Arena sport for competing gamers gives new life to TV landmark

A space for video gamers in Burbank is allowing professional teams to compete against each other in an arena type setting.

The League behind it is drawing in big crowds, and bringing in millions of dollars

Teams from all over the country, with players in their teens and 20s face off in the game Overwatch.
Every flick of the wrist, or move over a wrong pixel could cost them a championship and all that money.

"Millions of people play this game and they want to see who the best in the world is," said Nate Nanzer, Commissioner of the Overwatch League.

Overwatch League's commissioner says opening week a few months ago, 10 million people watched online.

The players compete at a former Burbank television studio, which used to be known for something quite different.

Stage one was once the onetime home of the Tonight Show with Johnny Carson and then Jay Leno.

It was dismantled and re-imagined as something entirely new, a video game arena where teams now compete.

"If Lebron James actually streamed his warm ups and actually talked to the fans through how he executes the shots he makes, that's what these guys do when they stream on switch and make content on YouTube," said Nanzer.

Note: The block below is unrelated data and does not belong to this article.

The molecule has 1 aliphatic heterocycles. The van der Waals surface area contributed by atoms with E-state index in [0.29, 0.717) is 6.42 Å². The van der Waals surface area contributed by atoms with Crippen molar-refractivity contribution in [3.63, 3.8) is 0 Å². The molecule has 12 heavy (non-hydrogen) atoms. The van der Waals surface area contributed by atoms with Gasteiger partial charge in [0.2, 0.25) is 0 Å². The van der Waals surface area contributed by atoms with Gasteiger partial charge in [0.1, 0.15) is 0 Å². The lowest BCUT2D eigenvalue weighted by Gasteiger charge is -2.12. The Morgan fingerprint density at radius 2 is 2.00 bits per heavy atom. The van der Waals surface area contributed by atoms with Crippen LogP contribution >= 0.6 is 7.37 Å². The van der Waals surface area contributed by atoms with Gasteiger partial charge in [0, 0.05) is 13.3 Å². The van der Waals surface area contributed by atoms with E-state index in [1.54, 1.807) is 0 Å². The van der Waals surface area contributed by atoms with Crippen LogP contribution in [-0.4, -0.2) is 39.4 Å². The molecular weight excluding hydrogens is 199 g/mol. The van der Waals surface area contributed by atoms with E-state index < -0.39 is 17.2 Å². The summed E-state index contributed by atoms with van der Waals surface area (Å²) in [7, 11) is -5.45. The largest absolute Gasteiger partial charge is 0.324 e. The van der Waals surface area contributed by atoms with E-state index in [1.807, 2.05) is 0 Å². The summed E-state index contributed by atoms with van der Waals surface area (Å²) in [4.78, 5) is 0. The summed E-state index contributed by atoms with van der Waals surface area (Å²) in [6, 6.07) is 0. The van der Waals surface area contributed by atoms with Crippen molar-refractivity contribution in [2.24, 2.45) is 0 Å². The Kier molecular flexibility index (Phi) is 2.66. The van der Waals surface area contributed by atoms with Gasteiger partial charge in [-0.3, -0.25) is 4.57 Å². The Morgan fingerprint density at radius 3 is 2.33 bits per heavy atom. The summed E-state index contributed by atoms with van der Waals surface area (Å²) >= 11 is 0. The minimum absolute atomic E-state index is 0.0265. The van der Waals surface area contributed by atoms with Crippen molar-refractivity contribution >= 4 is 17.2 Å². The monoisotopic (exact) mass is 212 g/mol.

For some players how they practice and play is deeply personal,.

Many were told "stop playing video games."

She would actually take away the internet before she left for work, so when I came home from school I wouldn't be able to play," said Overwatch League Player Stefano "Verbo" Disalvo.
But one by one, parents started caving when they saw the sometimes 6 figure salaries their kids began making.

That's right--it's a video game career for many of them.

When she got it she saw the money I was making, and she saw the hours I was putting in and she saw the staff saying I was going to move up to California, you can tell it's legit," said Disalvo.
Others who had to convince their family to play are now supporting them.

Since I was young, I always had to make a lot of sacrifices to make sure my family had a roof to sleep on and food on the table," said Overwatch League Player David "Nomy" Ramirez.

David Ramirez is the only Overwatch player from Mexico.

He is a player whose job is to protect other players all day long.

You could say he does the same for his family.

"My bank account is their bank account in a way - they have access to it - they don't have to worry about that at all," said Ramirez.

All of it is a testament to the growing popularity of gaming, a multi- billion dollar industry.
Once something for home consoles and arcades, is now an arena sport giving new life to a TV landmark.

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